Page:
Joni is a jazz artist, an expressionist, a troubadour of love songs and a wail in the wind of a rainy night that is always watching that ‘screen door slam’, whilst picking herself up and dusting herself off and ‘scrambling down in the street’ for yet more inspiration and company along the highway. Joni is a beat heroine. Joni is the wings of a heron beating across a lake, the sound of nature, a radio waiting to be tuned in. Joni is pure feminine goddess energy, who once had a voice that could cut diamonds, soothe hungry beasts and do her bidding. She was not only a superlative vocalist, she was also a highly technical musician, a supreme picker of strings of various kinds, and plucker of emotion from the airwaves and transmitter of it into the ears of anyone who would listen.
Joni. Shero. Joni: artist, poet, musician and activist. Joni said all those things, did all those things that either other women wished they were free to, or else, did and needed to know they were not alone in not being the kind of woman who went their own way down the road. Joni lives artistically, which is the only way that matters to those of us who know that urge for going that she sang so beautifully about when she was so young and tender-bruised already by life, having had to give up her daughter for adoption as she documented in the song Green.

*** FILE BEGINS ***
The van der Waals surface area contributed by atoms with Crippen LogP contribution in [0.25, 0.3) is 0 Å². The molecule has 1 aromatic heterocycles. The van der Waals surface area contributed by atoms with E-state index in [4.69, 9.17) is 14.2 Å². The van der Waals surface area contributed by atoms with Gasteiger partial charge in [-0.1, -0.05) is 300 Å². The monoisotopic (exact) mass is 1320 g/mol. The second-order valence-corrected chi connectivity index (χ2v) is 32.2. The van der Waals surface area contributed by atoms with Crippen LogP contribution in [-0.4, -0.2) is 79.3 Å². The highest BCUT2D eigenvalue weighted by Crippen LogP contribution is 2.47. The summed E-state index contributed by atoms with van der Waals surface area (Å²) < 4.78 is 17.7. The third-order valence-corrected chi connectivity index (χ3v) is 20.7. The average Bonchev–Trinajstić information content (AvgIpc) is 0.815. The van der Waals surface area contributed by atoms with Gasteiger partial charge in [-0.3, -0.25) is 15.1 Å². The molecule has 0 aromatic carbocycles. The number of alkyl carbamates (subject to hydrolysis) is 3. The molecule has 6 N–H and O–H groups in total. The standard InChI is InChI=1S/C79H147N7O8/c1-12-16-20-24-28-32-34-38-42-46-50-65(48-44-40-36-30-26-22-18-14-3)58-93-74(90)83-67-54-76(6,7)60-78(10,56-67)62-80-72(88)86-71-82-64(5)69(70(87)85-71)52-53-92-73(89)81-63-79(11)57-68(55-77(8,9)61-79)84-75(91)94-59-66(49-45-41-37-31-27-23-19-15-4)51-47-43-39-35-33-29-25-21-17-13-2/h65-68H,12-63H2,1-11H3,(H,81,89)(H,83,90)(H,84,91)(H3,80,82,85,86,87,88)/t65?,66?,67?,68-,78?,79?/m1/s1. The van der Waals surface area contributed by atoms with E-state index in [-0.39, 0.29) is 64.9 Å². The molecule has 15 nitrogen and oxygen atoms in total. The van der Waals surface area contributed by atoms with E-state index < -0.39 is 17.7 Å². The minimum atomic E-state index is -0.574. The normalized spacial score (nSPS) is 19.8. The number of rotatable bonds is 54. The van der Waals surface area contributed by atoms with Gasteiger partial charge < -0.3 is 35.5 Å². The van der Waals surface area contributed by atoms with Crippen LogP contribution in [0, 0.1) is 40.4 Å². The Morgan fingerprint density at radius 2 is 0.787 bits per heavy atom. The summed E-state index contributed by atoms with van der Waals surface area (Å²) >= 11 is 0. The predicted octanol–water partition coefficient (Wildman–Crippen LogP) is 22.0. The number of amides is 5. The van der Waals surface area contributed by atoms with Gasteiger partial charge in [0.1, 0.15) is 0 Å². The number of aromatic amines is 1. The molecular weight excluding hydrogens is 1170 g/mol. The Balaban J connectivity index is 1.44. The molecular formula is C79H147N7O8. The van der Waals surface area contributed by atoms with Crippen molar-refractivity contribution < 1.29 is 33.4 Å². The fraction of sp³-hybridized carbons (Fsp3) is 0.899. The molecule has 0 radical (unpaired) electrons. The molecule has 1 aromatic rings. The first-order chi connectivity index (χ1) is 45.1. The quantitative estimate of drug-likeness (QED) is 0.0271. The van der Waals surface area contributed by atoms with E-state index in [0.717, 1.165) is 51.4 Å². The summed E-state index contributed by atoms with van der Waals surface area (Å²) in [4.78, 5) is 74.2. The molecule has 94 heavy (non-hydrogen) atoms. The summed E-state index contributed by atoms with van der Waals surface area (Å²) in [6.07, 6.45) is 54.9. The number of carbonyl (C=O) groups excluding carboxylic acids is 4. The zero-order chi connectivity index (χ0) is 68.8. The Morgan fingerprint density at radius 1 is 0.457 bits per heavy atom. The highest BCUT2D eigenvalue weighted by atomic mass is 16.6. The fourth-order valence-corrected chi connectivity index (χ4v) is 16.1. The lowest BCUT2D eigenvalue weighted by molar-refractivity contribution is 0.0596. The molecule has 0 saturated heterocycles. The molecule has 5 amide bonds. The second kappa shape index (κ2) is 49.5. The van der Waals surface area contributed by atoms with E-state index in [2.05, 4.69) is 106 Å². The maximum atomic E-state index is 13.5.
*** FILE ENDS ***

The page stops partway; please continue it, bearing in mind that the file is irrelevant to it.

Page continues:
To see her at Newport, both her peers and her successors joining her on the stage, the crowd adoring her once again, and her dear friend there on stage looking utterly entranced by her performance and presence brought me to tears. I was expecting emotion, but what I was not expecting was her performance and vitality.
It is no secret that Joni was very very unwell and suffered an aneurysm seven years ago, and this meant she had to relearn how to play the guitar, and that her mobility suffered greatly. For my highway girl, our beat poetess this difficulty is almost too painful to look at, yet Joni rose above it all, and decided to rock up to show us just how strong a fighter she is, and that she still has got ‘it’.
The Coyote Jam group she collected around her, led by the talented and sympathetic Brandi Carlile acted as both a help and a shield, allowing Joni to do as much as she felt she wanted or was able to. Here is the thing, Joni can still sing!